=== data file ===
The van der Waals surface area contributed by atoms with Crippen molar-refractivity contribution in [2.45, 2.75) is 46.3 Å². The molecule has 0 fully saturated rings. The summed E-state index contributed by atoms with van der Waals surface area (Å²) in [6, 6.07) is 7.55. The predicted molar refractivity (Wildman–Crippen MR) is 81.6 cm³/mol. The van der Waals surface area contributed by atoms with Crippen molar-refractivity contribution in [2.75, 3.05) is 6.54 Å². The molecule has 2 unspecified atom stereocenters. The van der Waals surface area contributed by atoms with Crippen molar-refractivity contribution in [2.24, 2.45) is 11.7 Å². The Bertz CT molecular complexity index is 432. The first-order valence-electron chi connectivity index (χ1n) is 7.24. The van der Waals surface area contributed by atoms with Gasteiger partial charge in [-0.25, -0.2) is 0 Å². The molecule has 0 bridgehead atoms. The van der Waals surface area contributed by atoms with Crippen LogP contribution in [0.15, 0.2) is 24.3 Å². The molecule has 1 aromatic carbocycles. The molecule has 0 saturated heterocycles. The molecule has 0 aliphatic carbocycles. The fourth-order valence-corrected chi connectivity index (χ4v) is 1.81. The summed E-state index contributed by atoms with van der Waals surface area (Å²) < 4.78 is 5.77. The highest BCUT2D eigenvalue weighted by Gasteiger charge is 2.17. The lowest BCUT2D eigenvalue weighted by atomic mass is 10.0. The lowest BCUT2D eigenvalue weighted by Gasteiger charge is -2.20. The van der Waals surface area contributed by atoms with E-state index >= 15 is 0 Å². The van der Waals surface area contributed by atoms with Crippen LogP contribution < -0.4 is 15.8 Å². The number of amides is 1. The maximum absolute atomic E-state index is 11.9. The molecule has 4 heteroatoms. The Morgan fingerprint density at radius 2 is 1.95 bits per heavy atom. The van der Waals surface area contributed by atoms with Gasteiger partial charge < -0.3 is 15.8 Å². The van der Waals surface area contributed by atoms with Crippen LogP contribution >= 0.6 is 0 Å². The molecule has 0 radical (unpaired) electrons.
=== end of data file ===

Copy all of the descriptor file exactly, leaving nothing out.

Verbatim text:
The van der Waals surface area contributed by atoms with Crippen molar-refractivity contribution in [2.45, 2.75) is 46.3 Å². The molecule has 0 fully saturated rings. The summed E-state index contributed by atoms with van der Waals surface area (Å²) in [6, 6.07) is 7.55. The predicted molar refractivity (Wildman–Crippen MR) is 81.6 cm³/mol. The van der Waals surface area contributed by atoms with Crippen molar-refractivity contribution in [2.75, 3.05) is 6.54 Å². The molecule has 2 unspecified atom stereocenters. The van der Waals surface area contributed by atoms with Crippen molar-refractivity contribution in [2.24, 2.45) is 11.7 Å². The Bertz CT molecular complexity index is 432. The first-order valence-electron chi connectivity index (χ1n) is 7.24. The van der Waals surface area contributed by atoms with Gasteiger partial charge in [-0.25, -0.2) is 0 Å². The molecule has 0 bridgehead atoms. The van der Waals surface area contributed by atoms with Crippen LogP contribution in [0.15, 0.2) is 24.3 Å². The molecule has 1 aromatic carbocycles. The molecule has 0 saturated heterocycles. The molecule has 0 aliphatic carbocycles. The fourth-order valence-corrected chi connectivity index (χ4v) is 1.81. The summed E-state index contributed by atoms with van der Waals surface area (Å²) < 4.78 is 5.77. The highest BCUT2D eigenvalue weighted by Gasteiger charge is 2.17. The lowest BCUT2D eigenvalue weighted by atomic mass is 10.0. The lowest BCUT2D eigenvalue weighted by Gasteiger charge is -2.20. The van der Waals surface area contributed by atoms with E-state index >= 15 is 0 Å². The van der Waals surface area contributed by atoms with Crippen LogP contribution < -0.4 is 15.8 Å². The number of amides is 1. The maximum absolute atomic E-state index is 11.9. The molecule has 4 heteroatoms. The Morgan fingerprint density at radius 2 is 1.95 bits per heavy atom. The van der Waals surface area contributed by atoms with Gasteiger partial charge < -0.3 is 15.8 Å². The van der Waals surface area contributed by atoms with Crippen LogP contribution >= 0.6 is 0 Å². The molecule has 0 radical (unpaired) electrons.